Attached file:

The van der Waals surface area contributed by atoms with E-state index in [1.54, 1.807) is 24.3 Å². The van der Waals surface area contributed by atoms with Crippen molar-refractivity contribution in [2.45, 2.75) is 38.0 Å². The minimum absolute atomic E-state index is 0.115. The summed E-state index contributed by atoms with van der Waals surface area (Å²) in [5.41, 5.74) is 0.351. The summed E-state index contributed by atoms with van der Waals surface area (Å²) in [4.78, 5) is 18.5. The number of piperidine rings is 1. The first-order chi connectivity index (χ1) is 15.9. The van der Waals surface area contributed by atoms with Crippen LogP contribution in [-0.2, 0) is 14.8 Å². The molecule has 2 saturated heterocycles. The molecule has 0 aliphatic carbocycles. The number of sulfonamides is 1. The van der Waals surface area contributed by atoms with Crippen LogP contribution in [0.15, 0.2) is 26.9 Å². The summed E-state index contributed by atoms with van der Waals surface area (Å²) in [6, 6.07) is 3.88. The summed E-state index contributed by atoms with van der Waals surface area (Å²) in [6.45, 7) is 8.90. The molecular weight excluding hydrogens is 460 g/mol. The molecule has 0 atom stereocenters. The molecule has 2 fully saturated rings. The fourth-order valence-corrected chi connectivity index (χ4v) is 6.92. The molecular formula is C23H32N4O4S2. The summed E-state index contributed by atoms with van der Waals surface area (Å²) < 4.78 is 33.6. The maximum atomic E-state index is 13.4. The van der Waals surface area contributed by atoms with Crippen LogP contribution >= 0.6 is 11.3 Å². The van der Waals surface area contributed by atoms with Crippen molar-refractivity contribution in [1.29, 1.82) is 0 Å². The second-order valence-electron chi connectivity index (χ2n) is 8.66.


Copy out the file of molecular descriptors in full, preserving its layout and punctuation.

The van der Waals surface area contributed by atoms with E-state index in [1.54, 1.807) is 24.3 Å². The van der Waals surface area contributed by atoms with Crippen molar-refractivity contribution in [2.45, 2.75) is 38.0 Å². The minimum absolute atomic E-state index is 0.115. The summed E-state index contributed by atoms with van der Waals surface area (Å²) in [5.41, 5.74) is 0.351. The summed E-state index contributed by atoms with van der Waals surface area (Å²) in [4.78, 5) is 18.5. The number of piperidine rings is 1. The first-order chi connectivity index (χ1) is 15.9. The van der Waals surface area contributed by atoms with Crippen LogP contribution in [-0.2, 0) is 14.8 Å². The molecule has 2 saturated heterocycles. The molecule has 0 aliphatic carbocycles. The number of sulfonamides is 1. The van der Waals surface area contributed by atoms with Crippen LogP contribution in [0.15, 0.2) is 26.9 Å². The summed E-state index contributed by atoms with van der Waals surface area (Å²) in [6, 6.07) is 3.88. The summed E-state index contributed by atoms with van der Waals surface area (Å²) in [6.45, 7) is 8.90. The molecular weight excluding hydrogens is 460 g/mol. The molecule has 0 atom stereocenters. The molecule has 2 fully saturated rings. The fourth-order valence-corrected chi connectivity index (χ4v) is 6.92. The molecular formula is C23H32N4O4S2. The summed E-state index contributed by atoms with van der Waals surface area (Å²) < 4.78 is 33.6. The maximum atomic E-state index is 13.4. The van der Waals surface area contributed by atoms with Crippen LogP contribution >= 0.6 is 11.3 Å². The van der Waals surface area contributed by atoms with Crippen molar-refractivity contribution in [1.29, 1.82) is 0 Å². The second-order valence-electron chi connectivity index (χ2n) is 8.66.